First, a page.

Nearing the village of his sensei, Zatoichi decides to pay the teacher a visit, only to learn that he has been murdered and his daughter forced into prostitution. Ichi's investigation into ... See full summary »
Blind Zatoichi makes his living by gambling and giving massages. But behind his humble facade, Zatoichi is a master swordsman, gifted with lightning-fast draw and strokes of breathtaking precision. Zatoichi wanders into a town run by sinister gangs and a powerful samurai. He's destined for violent showdowns when he stumbles on two beautiful geishas avenging their parents' murder... Duels, wit and a touch of zen! Cult anti-hero Zatoichi is back in a sword-fighting adventure written, directed and starring Takeshi Kitano. Written by
The blood in the film has been described by many as being "too CGI". Kitano did this intentionally, wanting to "soften the shock to the audience" due to the high body count. Kitano told the CGI artist he wanted the blood to "look like flowers blossoming across the screen." See more »
'Beat' Takeshi's sweeping interpretation of the Zatoichi saga...
Kitano's update on the legacy of one of Japan's most iconic cinematic figures is an exhilarating watch, the more tender moments conflicted by a barrage of bloody violence. Takeshi remains true to his source, undergoing the sedate transformation to play the blind swordsman and part time masseuse Zatoichi himself, as well as co-ordinating the action. His purists will no doubt abhor the witty sense of fun laid on thick in certain characters (a gambling sidekick and an insane neighbour) and the little nuances of irreverent genius (a drum dancing soundtrack and a ho-down finale orchestrated by Japanese dance troupe 'the Stripes'), but this isn't the Yakuza bloodletting of his earlier films, rather a more charming reflection on feudal life, with a distinct post-modern twist. Further confirmation of this is provided by Takeshi's story, which focuses more on the plight of two avenging Geishas (one male) hunting for the prestigious killers of their parents, rather than the motivation for our titular hero, yet Zatoichi does leap into action when he agrees to assist the siblings. Each frame is a Kurosawa-esquire masterstroke. This is Zatoichi for a new era, and with such a breathtaking start, it will be hard for Kitano not to return to his new-found alter ego any time soon.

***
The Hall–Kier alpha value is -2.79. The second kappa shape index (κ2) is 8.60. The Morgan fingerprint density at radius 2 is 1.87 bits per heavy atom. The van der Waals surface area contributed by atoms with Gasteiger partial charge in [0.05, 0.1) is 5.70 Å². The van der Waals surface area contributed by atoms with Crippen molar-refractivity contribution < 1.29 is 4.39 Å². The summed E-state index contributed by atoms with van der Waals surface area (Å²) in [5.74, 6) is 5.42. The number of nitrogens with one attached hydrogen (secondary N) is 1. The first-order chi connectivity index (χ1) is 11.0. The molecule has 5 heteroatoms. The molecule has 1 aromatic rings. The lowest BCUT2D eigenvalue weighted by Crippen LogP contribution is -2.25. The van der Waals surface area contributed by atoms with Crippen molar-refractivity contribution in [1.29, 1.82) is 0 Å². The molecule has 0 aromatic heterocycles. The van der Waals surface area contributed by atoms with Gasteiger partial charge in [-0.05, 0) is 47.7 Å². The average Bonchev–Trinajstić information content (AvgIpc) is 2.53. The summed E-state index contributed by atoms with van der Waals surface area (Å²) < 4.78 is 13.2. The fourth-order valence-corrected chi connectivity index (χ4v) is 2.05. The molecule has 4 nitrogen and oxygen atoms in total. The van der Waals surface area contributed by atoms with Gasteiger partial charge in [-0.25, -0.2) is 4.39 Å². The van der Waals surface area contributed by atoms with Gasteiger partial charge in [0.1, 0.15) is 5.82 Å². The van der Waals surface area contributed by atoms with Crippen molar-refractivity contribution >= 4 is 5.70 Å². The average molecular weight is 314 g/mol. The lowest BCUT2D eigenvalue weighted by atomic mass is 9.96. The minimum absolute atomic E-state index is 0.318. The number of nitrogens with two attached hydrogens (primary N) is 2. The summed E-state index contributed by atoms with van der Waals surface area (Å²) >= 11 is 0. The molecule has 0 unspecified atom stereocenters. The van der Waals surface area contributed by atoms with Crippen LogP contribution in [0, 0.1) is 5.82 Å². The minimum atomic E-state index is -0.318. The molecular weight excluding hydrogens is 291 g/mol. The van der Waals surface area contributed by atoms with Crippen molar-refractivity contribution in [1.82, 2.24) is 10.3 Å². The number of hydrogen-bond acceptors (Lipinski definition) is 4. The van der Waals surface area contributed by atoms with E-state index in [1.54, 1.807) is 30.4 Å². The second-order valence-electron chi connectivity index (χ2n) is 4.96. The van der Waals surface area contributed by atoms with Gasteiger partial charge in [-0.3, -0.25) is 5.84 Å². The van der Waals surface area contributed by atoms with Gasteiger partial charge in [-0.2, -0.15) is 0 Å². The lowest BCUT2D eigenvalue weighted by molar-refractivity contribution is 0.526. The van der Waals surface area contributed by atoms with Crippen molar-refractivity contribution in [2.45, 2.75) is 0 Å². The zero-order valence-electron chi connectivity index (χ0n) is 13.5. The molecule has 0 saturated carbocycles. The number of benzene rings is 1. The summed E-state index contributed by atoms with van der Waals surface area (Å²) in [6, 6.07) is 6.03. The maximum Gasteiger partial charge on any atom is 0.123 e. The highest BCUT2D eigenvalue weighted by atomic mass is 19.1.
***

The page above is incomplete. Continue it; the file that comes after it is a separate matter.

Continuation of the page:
15 of 21 people found this review helpful.
Was this review helpful to you?